the amazing magnifico

Brett Dikeman brett at
Tue Apr 9 17:45:22 EDT 2002

Watch, as he turns water to wine, lead to gold, and bad rear caliper
pistons to sparkling new ones.

Okay, so only the last one.

As you may recall, the piston on my rebuilt caliper was completely
trashed...or so I thought:

Well, it turns out that the "corrosion" wasn't corrosion at all.  In
a semi-desperate last-ditch effort to just smooth it up and hope for
the best, I took a bic pen(the round kind), chopped it in half, added
a piece of tape or two, and screwed the piston onto that..then
mounted it on a drill(don't try this at home, kids.  Professional
Unemployed Fool at work.)

So I'm turning it on the drill and gently polishing/sanding the
surface with 600 grit paper(really gentle stuff.)  I notice a kinda
funny smell, and...what's this?  That corrosion seems to be going
away a little bit too quick.  Hmmm.

I take it off, and sure enough, it's gone from some spots, and in
others, it's now completely smooth.  Hmm.  I grab a bottle of
alcohol, rub hard, and the stuff goes away, revealing a completely
perfect chrome surface!

I finish off on my sanding job, use a little 3M marine metal
restorer+polish(great stuff, btw...just a very aggressive polish so
be careful on soft metals) and then finish off with a cleanup of
alcohol and a clean rag.

Guess what?  Mix 'em up and around, and hand 'em back to me, and it'd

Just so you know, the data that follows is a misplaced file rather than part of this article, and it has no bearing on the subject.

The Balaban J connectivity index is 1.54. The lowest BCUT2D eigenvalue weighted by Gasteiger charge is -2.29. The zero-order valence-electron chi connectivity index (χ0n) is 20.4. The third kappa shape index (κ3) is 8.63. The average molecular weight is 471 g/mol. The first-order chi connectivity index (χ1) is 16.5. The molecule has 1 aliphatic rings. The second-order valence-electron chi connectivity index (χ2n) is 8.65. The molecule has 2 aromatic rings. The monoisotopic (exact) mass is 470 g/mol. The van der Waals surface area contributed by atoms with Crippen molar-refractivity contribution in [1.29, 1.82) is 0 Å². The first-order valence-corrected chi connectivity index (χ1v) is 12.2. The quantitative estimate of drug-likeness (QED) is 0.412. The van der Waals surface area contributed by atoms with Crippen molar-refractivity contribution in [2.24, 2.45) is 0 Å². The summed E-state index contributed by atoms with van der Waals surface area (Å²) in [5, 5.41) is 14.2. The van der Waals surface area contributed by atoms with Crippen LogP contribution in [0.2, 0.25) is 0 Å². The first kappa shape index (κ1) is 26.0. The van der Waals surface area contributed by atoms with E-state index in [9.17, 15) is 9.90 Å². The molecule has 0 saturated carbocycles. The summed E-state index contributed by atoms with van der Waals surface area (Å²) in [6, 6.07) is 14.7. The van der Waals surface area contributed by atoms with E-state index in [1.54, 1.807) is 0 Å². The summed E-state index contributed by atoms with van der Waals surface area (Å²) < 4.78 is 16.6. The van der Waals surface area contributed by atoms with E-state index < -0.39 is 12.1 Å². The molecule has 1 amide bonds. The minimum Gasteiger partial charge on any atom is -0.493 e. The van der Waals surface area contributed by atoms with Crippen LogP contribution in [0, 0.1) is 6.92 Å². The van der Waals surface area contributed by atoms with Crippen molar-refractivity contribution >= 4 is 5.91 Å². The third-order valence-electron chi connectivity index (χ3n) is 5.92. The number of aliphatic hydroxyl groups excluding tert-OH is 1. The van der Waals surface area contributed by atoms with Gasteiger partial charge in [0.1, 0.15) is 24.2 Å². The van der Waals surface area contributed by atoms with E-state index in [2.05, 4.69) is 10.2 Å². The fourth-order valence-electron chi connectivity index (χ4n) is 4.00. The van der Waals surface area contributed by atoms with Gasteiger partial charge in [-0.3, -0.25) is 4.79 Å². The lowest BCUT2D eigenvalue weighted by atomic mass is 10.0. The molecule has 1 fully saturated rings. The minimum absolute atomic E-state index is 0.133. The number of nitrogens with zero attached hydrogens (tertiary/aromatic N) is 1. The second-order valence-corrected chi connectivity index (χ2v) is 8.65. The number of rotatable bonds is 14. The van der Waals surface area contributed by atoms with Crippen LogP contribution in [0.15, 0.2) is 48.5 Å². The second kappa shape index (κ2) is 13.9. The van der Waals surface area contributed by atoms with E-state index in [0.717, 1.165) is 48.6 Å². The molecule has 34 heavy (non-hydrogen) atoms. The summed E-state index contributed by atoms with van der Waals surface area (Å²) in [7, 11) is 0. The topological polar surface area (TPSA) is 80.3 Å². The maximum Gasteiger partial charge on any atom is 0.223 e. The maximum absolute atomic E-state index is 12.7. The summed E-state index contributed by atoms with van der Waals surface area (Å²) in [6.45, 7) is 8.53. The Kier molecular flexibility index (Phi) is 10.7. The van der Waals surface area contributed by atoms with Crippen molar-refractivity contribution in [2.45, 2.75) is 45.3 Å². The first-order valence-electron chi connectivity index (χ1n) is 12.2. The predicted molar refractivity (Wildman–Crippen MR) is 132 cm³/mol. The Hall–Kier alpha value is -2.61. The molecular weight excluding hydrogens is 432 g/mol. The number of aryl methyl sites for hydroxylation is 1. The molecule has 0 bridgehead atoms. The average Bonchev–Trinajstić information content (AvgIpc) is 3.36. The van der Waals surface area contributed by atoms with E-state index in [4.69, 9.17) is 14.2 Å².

take me a few seconds to figure out which one is which.  The 600 grit
paper took out all the surface scratches(which were -very- shallow)
and the polish compound restored a nice almost mirror-like finish.

Well, I'm just pleased as pie :-)

Caliper guide pins have just been finished, too..though they took
more work.  For the most part it was just a really rough surface on
'em, so I turned them and polished down the pits and the notch that
had formed(the notches were on the caliper that seized/was wearing
unevenly/etc)...needed to start with 400 grit and work my way up.
Cleaned out the holes for the guide pins completely, and ran a bit of
500 grit paper in the holes to try and work down any burrs that might
have caused the notch...relubed with Mobil 1 synthetic grease(bright
purple of all colors, how odd) and tada, you have to press fairly
hard at an angle to get the guide pins to -start- to bind up, but I
don't think in normal use they get pressed that way...

Calipers look great; primer coat of Rustoleum primer after the
complete bead blasting down to bare metal, followed by flat black $3
"high temperature" engine paint("with ceramic!")...and they look
mighty fine.  Here's hoping that the paint didn't screw up tolerances
between the carrier+caliper etc, and/or won't get rubbed off in the
first hour of use :-)

"They that give up essential liberty to obtain temporary
safety deserve neither liberty nor safety." - Ben Franklin

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